13. “Here’s my daughter, with autism, 7, snuggling Mommy during my last hospitalization. Out of all four of our children, she is actually the most empathetic and sensitive of them all. She hates to see others in pain and will cry immediately if she thinks she has done anything to hurt your feelings. Autism does not equal no empathy.” — Kate Sytsma


14. “My 5-year-old twins who are both on the spectrum show empathy every day, especially to each other. When one was afraid to slide the other said, ‘Let’s go together, I’ll protect you.’ When one was very sick the other made her cards and read to her. When one had to go to the doctor without her, the other asked to make her sister ‘boo boo cookies.’ They hug and snuggle all the time. And the time they found an abandoned baby squirrel in their play house they begged me to save ‘Dave,’ so I found someone who would help him, and we gathered him up on warm towels in a box they made up for him and off we went to save Dave… If they don’t know and show empathy, then I don’t know who does.” — Erin Tusar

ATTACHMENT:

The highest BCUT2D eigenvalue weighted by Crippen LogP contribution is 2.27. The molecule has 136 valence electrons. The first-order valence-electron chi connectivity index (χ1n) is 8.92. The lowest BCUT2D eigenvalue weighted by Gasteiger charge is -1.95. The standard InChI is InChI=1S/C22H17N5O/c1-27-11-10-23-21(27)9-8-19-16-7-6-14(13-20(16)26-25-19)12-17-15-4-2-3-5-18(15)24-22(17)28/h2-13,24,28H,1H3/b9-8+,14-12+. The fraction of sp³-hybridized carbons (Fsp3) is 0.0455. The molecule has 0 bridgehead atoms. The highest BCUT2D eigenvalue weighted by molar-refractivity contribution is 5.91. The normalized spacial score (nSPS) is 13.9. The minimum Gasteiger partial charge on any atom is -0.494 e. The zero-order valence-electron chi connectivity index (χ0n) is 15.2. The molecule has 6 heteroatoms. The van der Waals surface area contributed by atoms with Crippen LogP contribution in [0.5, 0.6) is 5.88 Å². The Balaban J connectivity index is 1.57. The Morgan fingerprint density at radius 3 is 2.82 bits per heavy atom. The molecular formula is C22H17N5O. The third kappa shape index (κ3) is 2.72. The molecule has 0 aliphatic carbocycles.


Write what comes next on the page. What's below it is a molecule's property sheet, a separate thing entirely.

15. “My son has nothing but love in him, especially for his brother. He gets upset when someone is sad or crying and wants to comfort them. Don’t tell me that autistic kids are not empathetic or affectionate. Maybe they are just picky about who they want to share themselves with.” — Karyn Hebbaz


16. “My son, who’s almost 5 and is diagnosed with autism, loves his little sister no matter how much she drives him crazy. I’m so glad I caught this moment — when her hat fell off, he put it back on for her.” — Kristy Nickerson


17. “This is my 4-year-old ASD son giving his 8-month-old sister a kiss, completely unprompted. He brings her toys, shares his favorite comforter with her, picks up things she has dropped and copies things that she does and noises she makes. She adores him and the feeling is 100 percent mutual.” — Anna Rona



18. “My son feels empathy often for people, animals and movie/book characters. He’s my biggest comfort. In this photo he’s bringing his sister a dandelion because she was too tired to keep playing and needed a rest.” — Allison Urbanczyk